The main Opposition Samagi Jana Balawegaya (SJB) has been holding a series of small scale protests over food shortages, fuel price increase and the rising cost of living. Some like Mr Sampath though, have criticised the SJB for not doing enough and leaving civil society to bring pressure on the Government to act. The SJB’s Ratnapura District Parliamentarian Hesha Withanage, however, said his party was not prepared to work as a “traditional opposition” and simply engage in street protests. “Yes, we are also holding street protests and raising these matters in Parliament, but we have to go beyond that,” he emphasised. Mr Withanage pointed to social service programmes such as “Vipakshayen Husmak” which supports the health sector’s efforts to battle COVID-19.

Opposition Leader Sajith Premadasa, meanwhile, launched this week a new programme titled “Sakwala”, which the SJB says is aimed at providing tools to set up smart classrooms in schools. However, he was at the receiving end of barbs for receiving donations from the Chinese embassy and accused of being silenced as a result on the rotten fertiliser issue with a Chinese importer for which the Government ended paying compensation for a shipload of rubbish.

Mr Withanage and some other SJB backbenchers have criticised the SJB leadership in the past for simply being reactive to Government failures and not taking steps to win the public’s confidence by presenting a vision for the country’s future. He now believes the party is doing better in this regard. “This Government is tainted by corruption and it is a label it has been unable to shake off,” he said. The Government had been desperately trying to cut off avenues of dissent and accountability in the face of growing public backlash, the MP said, pointing to the way COVID pandemic measures were used to try and disrupt the SJB’s protest in Colombo last November and the recent proclamation issued proroguing Parliament.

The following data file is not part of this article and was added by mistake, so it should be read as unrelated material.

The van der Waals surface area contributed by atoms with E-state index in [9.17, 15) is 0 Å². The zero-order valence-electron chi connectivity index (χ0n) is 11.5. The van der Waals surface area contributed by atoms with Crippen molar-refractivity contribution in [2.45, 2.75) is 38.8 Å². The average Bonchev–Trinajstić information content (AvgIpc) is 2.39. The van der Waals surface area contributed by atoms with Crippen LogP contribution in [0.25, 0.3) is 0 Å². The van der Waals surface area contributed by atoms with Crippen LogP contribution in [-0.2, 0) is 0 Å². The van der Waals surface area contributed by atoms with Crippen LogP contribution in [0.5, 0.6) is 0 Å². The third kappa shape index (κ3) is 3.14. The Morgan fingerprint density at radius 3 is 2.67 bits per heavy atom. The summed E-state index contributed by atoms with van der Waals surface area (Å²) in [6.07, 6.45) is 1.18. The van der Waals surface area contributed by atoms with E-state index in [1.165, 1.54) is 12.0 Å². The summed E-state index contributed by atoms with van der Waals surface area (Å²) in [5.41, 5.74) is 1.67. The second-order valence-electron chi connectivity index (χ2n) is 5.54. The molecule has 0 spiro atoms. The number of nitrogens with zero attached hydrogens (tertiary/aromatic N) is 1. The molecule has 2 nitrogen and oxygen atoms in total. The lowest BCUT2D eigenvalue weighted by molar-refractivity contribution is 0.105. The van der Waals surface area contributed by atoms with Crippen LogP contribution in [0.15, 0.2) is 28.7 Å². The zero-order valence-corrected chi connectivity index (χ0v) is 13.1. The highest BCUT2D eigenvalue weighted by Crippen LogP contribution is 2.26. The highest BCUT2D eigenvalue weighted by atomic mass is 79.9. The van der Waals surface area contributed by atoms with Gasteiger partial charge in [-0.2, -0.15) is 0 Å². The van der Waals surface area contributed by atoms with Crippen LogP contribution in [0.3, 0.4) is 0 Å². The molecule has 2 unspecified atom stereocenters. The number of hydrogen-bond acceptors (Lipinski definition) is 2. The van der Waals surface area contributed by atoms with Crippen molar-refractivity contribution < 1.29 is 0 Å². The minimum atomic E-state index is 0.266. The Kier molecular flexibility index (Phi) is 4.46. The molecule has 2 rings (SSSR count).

With indications that the Government also intends to postpone Local Government elections due this year, the people should be well aware as to the way their rights are being trampled upon, Mr Withanage noted. He also dismissed arguments that though the support for the Government has plummeted, it has not resulted in a corresponding increase in support for the SJB.

“People trusted President Gotabaya Rajapaksa to deliver, but given that he has failed in every department, it is natural that some would feel apathetic about voting for anyone again. We, however, believe that the majority of discerning voters in the country know that when it comes to having the power to topple this Government, the SJB is their best option. The floating vote will be critical, but those voters generally make their choices during the final days of the campaign. We have to work hard to earn their trust by putting in the work before and during the campaign,” he remarked.

Erosion of public trust on Govt.

Speaking of trust, the Government has precious little of it among the public, an issue that is exacerbated by bizarre actions from within its own ranks. On Thursday, Police Headquarters issued a media statement to clarify a “false report” circulating on the social media that police had sealed a milk powder outlet belonging to a private milk powder manufacturer at Jubilee Post in the Greater Colombo area of Mirihana. The statement said that President Gotabaya Rajapaksa had instructed Senior Deputy Inspector General (SDIG) of Police Deshabandu Tennakoon to check why so many people were standing in line at the outlet. The police statement said that upon inquiries, it had been revealed that there was a delay as milk powder was only being issued from one counter in the outlet, resulting in long queues forming outside. After discussion between the SDIG and chairman of the private company, it had been decided to increase the number of outlets in the area from which milk powder is sold with effect from December 31 and token cards issued to ensure that people don’t have to stand in congested and lengthy queues, it claimed. Thereafter, Livestock Development State Minister D.B. Herath also showed up at the outlet on Thursday to look into the issue.

The whole episode has taken a life of its own, however, owing to claims made by some of those in line at the outlet to the media that police intervened after those in line had hooted at the presidential motorcade as it passed by on Wednesday. There is no video of the alleged incident and even State Minister Herath denied such an incident had taken place when asked by the media, but the rumour mill persists, with denials issued by police only adding fuel to the fire.